9. Last one here. So this one kind of goes down to the roots of codependency. So I’m going to give you a little dignity and grace and get off your back. You’re afraid of being rejected, criticized or abandoned. Okay so if that’s something that happens inside you I’m telling you, you probably got some roots of codependency in you. And guess what? This didn’t happen with the addiction of your loved one either. Nope, it didn’t. At some point in your life you were rejected. At some point in your life you were criticized, probably over criticized, or critiqued. You weren’t good enough. And at some point in your life you potentially were abandoned. And the fear of all of that is so intense that later in life when you get into relationships yourself, when you have children yourself, the thought of any of those happening again terrifies you to the point that you are willing to do all of those things we talked about in order to not lose it. But I will give you a challenge, that if you have a fear of abandonment and you’ll do whatever it takes not to be abandoned, when you do whatever it takes you actually do something. You abandon yourself. So you have this fear of abandoning and yet you are the one that abandoned yourself. Now can you see the dilemma? When you leave your own experience it means you abandon your own experience. When you leave your own experience, attend to the experiences of others there is no longer you home. You no longer exist. You no longer are present. So in that relationship, in that dynamic, in that world you’re trying to hold on to so dearly, who’s the one holding on? Because it’s not you. You abandoned you. It’s this shell of who you think you are that thinks completely delusionally, that they’re holding everything together. To all the codependents out there and all your attempts to hold things together have they ever been held together? These are serious questions that I really hope that you answer honestly.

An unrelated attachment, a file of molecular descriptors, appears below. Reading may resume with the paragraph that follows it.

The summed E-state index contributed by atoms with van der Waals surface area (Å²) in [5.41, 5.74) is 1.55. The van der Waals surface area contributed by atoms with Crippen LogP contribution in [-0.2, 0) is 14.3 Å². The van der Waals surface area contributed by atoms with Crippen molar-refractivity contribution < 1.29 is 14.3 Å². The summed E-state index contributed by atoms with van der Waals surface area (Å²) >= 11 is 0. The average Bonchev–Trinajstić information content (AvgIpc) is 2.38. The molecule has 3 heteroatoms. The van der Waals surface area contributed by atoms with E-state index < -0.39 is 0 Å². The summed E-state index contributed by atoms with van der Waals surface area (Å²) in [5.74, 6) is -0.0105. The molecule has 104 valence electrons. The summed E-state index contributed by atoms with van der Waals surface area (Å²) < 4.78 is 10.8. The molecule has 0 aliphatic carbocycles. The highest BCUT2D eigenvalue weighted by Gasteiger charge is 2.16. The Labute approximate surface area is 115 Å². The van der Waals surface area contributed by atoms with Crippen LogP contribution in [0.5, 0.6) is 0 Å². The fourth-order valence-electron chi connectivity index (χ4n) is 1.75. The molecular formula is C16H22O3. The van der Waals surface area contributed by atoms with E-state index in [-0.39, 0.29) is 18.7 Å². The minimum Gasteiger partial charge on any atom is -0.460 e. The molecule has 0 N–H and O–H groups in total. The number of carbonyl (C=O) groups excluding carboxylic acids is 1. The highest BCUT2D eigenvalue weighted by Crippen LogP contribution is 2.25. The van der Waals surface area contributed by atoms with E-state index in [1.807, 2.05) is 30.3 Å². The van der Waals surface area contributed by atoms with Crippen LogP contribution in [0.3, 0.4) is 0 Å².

Yeah and this is another thing too that Hossein Jan gave a nice insight into. It said, “It gave me a good feeling and was making me look like a rescuer and was buying their love.” There’s a lot of times when family members with good intentions – I actually know this gentleman – good intentions, does things right, buying with love or does things but here’s the thing. Even though one of the main reasons they’re doing it is for the love of the other person. They also do it because there’s a payoff. It’s like, “I feel good.” I’m telling you, that’s what drugs feels like. I know you think that helping another person or rescuing another person isn’t as bad as drinking some alcohol or doing some drugs but they both make you feel good and they both have consequences. And yep Julie, we got self-sabotage and good! “Trying to start CODA soon.” Yeah, CODA is a wonderful thing.